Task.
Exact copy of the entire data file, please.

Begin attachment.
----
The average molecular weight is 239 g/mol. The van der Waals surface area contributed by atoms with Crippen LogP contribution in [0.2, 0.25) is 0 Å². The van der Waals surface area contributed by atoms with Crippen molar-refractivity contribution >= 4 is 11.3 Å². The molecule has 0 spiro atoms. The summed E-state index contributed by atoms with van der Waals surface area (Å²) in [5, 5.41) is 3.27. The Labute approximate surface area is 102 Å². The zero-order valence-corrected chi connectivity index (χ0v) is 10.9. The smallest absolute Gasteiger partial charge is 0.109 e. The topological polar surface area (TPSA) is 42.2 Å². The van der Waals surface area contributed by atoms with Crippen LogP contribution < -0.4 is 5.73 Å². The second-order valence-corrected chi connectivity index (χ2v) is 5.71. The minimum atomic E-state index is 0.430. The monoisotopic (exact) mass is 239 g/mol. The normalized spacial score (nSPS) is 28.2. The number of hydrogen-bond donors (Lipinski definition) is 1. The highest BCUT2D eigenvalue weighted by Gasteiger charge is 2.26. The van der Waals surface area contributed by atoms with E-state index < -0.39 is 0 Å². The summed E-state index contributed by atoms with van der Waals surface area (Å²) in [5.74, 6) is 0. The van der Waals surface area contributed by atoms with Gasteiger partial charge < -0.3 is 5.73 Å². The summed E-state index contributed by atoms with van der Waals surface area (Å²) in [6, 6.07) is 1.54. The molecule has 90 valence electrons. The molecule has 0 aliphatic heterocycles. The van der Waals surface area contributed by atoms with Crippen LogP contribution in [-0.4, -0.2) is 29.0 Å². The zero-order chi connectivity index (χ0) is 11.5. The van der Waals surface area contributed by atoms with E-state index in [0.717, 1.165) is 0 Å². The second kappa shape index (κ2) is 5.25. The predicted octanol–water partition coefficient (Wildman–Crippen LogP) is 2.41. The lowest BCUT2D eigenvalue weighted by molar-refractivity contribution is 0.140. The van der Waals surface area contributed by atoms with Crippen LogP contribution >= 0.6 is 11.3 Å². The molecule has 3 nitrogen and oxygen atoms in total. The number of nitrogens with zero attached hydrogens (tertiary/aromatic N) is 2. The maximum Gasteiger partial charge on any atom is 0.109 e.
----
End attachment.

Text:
The average molecular weight is 239 g/mol. The van der Waals surface area contributed by atoms with Crippen LogP contribution in [0.2, 0.25) is 0 Å². The van der Waals surface area contributed by atoms with Crippen molar-refractivity contribution >= 4 is 11.3 Å². The molecule has 0 spiro atoms. The summed E-state index contributed by atoms with van der Waals surface area (Å²) in [5, 5.41) is 3.27. The Labute approximate surface area is 102 Å². The zero-order valence-corrected chi connectivity index (χ0v) is 10.9. The smallest absolute Gasteiger partial charge is 0.109 e. The topological polar surface area (TPSA) is 42.2 Å². The van der Waals surface area contributed by atoms with Crippen LogP contribution < -0.4 is 5.73 Å². The second-order valence-corrected chi connectivity index (χ2v) is 5.71. The minimum atomic E-state index is 0.430. The monoisotopic (exact) mass is 239 g/mol. The normalized spacial score (nSPS) is 28.2. The number of hydrogen-bond donors (Lipinski definition) is 1. The highest BCUT2D eigenvalue weighted by Gasteiger charge is 2.26. The van der Waals surface area contributed by atoms with E-state index < -0.39 is 0 Å². The summed E-state index contributed by atoms with van der Waals surface area (Å²) in [5.74, 6) is 0. The van der Waals surface area contributed by atoms with Gasteiger partial charge < -0.3 is 5.73 Å². The summed E-state index contributed by atoms with van der Waals surface area (Å²) in [6, 6.07) is 1.54. The molecule has 90 valence electrons. The molecule has 0 aliphatic heterocycles. The van der Waals surface area contributed by atoms with Crippen LogP contribution in [-0.4, -0.2) is 29.0 Å². The zero-order chi connectivity index (χ0) is 11.5. The van der Waals surface area contributed by atoms with E-state index in [0.717, 1.165) is 0 Å². The second kappa shape index (κ2) is 5.25. The predicted octanol–water partition coefficient (Wildman–Crippen LogP) is 2.41. The lowest BCUT2D eigenvalue weighted by molar-refractivity contribution is 0.140. The van der Waals surface area contributed by atoms with Crippen LogP contribution >= 0.6 is 11.3 Å². The molecule has 3 nitrogen and oxygen atoms in total. The number of nitrogens with zero attached hydrogens (tertiary/aromatic N) is 2. The maximum Gasteiger partial charge on any atom is 0.109 e.